Employment Matters - April 2019
Published 12 April 2019
This month we have seen plenty of case law developments. In this newsletter we cover:
Suspension: The suspension of a teacher in anticipation of a misconduct investigation was not a breach of trust and confidence.
An employer had reasonable and proper cause to suspend a teacher: necessity is not the correct test.
Suspension and Internal Process: Continuing with internal process before conclusion of criminal proceedings not a breach of contract but suspending a Doctor without pay was.
An NHS employer was entitled to progress internal hearings concerning a doctor although a criminal trial on similar issues was awaited. However, the employer did not have the contractual right to continue to suspend him without pay.
Disciplinary Discrimination: No discrimination where an employee mistakenly believes that following an instruction would exacerbate her disability
A disciplinary warning for refusal to comply with an instruction was not unfavourable treatment arising because of a disability where the refusal was based on the employee’s mistaken belief that compliance with the instruction would exacerbate her disability.
Disability Discrimination: Reasonable adjustments and dedicated parking spaces.
An employment tribunal was wrong in its approach to reasonable adjustments when considering whether a disabled employee should have been offered a dedicated parking space.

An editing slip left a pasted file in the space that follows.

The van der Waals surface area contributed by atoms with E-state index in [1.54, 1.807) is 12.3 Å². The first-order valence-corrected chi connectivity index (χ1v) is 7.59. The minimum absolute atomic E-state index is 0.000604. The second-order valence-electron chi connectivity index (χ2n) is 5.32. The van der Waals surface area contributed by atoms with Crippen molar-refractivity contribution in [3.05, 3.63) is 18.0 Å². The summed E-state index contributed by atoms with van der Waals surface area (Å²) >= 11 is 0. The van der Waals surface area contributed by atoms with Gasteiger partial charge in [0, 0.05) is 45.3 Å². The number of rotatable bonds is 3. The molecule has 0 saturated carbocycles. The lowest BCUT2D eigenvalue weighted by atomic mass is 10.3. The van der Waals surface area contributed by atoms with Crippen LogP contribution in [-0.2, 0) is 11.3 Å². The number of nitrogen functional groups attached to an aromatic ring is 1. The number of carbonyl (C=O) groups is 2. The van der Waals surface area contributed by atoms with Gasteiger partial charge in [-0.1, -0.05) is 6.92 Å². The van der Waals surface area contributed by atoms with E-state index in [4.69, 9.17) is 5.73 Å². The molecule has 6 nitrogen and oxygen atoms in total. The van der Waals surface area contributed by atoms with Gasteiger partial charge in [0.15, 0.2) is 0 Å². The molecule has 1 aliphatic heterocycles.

Discrimination: Disciplinary proceedings and unconscious bias.
A gay headteacher was constructively dismissed because of a flawed disciplinary investigation into his private life. The way in which the investigating officer had conducted himself showed unconscious bias.
Working Time: Compensation for failure to provide rest breaks
An employment tribunal was entitled to award personal injury damages where an employer’s failure to provide rest breaks resulted in the employee suffering physical discomfort
Discrimination: Positive action
In the first employment tribunal decision on positive action, an employment tribunal found that the police force unlawfully discriminated against a white heterosexual male in its attempts to increase diversity.